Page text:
"How long can I listen to the lies of prejudice?
How long can I stay drunk on fear out in the wilderness?"
-- Bob Dylan, "When He Returns," 1979

Bob Dylan's career has been full of unpredictable left turns that have left fans confused, enthralled, enraged – sometimes all at once. At the 1965 Newport Folk Festival – accompanied by a pickup band featuring Mike Bloomfield and Al Kooper – he performed his first electric set, upsetting his folk base. His 1970 album Self Portrait is full of jazzy crooning and head-scratching covers. In 1978, his self-directed, four-hour film Renaldo and Clara was released, combining concert footage with surreal, often tedious dramatic scenes. Dylan seemed to thrive on testing the patience of his fans.

Keep reading... Show less
9
TV

Inane Political Discourse, or, Alan Partridge's Parody Politics

Publicity photo of Steve Coogan courtesy of Sky Consumer Comms

That the political class now finds itself relegated to accidental Alan Partridge territory along the with rest of the twits and twats that comprise English popular culture is meaningful, to say the least.

"I evolve, I don't…revolve."
-- Alan Partridge

Alan Partridge began as a gleeful media parody in the early '90s but thanks to Brexit he has evolved into a political one. In print and online, the hopelessly awkward radio DJ from Norwich, England, is used as an emblem for incompetent leadership and code word for inane political discourse.

Keep reading... Show less

The show is called Crazy Ex-Girlfriend largely because it spends time dismantling the structure that finds it easier to write women off as "crazy" than to offer them help or understanding.

In the latest episode of Crazy Ex-Girlfriend, the CW networks' highly acclaimed musical drama, the shows protagonist, Rebecca Bunch (Rachel Bloom), is at an all time low. Within the course of five episodes she has been left at the altar, cruelly lashed out at her friends, abandoned a promising new relationship, walked out of her job, had her murky mental health history exposed, slept with her ex boyfriend's ill father, and been forced to retreat to her notoriously prickly mother's (Tovah Feldshuh) uncaring guardianship. It's to the show's credit that none of this feels remotely ridiculous or emotionally manipulative.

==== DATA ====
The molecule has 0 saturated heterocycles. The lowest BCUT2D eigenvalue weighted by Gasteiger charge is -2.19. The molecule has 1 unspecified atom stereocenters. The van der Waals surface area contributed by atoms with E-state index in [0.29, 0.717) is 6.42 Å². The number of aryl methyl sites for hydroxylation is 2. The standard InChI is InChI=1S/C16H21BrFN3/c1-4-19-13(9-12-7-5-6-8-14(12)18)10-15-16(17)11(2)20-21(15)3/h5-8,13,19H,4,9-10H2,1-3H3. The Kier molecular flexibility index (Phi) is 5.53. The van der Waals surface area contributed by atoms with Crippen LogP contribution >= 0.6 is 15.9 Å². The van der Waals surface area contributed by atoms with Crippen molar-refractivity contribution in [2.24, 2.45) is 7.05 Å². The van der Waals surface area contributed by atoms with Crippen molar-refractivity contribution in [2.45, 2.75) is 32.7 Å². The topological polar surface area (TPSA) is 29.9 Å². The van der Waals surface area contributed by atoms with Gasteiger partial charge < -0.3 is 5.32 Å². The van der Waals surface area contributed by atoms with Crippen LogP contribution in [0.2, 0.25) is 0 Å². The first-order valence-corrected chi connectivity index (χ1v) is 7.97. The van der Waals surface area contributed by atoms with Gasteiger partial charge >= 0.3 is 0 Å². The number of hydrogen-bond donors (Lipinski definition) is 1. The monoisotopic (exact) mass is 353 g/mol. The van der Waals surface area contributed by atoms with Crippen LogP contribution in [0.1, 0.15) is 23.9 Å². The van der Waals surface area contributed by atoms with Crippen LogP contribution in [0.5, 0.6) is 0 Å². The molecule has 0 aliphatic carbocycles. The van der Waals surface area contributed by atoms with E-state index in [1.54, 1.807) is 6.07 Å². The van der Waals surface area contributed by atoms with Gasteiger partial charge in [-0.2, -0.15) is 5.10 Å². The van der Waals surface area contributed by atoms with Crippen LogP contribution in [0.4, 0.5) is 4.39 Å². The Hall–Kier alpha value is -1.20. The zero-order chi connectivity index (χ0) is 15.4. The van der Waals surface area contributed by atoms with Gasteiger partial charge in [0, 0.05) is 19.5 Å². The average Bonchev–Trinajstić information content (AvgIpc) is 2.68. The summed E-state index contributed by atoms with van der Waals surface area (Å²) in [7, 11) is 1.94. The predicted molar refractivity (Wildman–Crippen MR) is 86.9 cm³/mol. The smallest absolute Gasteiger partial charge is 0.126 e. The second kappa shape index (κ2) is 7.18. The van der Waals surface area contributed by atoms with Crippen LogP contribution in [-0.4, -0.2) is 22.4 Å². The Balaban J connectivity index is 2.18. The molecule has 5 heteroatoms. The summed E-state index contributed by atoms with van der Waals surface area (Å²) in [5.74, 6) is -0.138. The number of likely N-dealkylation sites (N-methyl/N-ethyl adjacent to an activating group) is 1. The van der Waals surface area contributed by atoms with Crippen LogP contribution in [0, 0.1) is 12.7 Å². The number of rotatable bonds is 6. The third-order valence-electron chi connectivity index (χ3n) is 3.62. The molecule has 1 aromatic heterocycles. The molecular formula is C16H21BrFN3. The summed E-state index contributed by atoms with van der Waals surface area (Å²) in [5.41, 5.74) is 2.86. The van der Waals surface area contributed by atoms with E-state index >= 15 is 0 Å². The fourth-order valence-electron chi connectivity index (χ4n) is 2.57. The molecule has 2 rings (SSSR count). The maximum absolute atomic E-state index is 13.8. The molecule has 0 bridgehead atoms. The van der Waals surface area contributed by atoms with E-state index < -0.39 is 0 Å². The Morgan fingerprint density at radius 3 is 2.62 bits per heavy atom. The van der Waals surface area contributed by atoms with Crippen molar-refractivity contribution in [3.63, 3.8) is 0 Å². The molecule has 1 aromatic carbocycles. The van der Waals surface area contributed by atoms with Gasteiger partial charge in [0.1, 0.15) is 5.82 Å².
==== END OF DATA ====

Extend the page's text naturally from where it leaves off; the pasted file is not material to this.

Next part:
Keep reading... Show less
9

To be a migrant worker in America is to relearn the basic skills of living. Imagine doing that in your 60s and 70s, when you thought you'd be retired.


Nomadland: Surviving America in the Twenty-First Century

Publisher: W. W. Norton
Author: Jessica Bruder
Publication date: 2017-09
Amazon

There's been much hand-wringing over the state of the American economy in recent years. After the 2008 financial crisis upended middle-class families, we now live with regular media reports of recovery and growth -- as well as rising inequality and decreased social mobility. We ponder what kind of future we're creating for our children, while generally failing to consider who has already fallen between the gaps.

Keep reading... Show less
7

Gallagher's work often suffers unfairly beside famous husband's Raymond Carver. The Man from Kinvara should permanently remedy this.

Many years ago—it had to be 1989—my sister and I attended a poetry reading given by Tess Gallagher at California State University, Northridge's Little Playhouse. We were students, new to California and poetry. My sister had a paperback copy of Raymond Carver's Cathedral, which we'd both read with youthful admiration. We knew vaguely that he'd died, but didn't really understand the full force of his fame or talent until we unwittingly went to see his widow read.

Keep reading... Show less
8
Pop Ten
Mixed Media
PM Picks

© 1999-2017 Popmatters.com. All rights reserved.
Popmatters is wholly independently owned and operated.

rating-image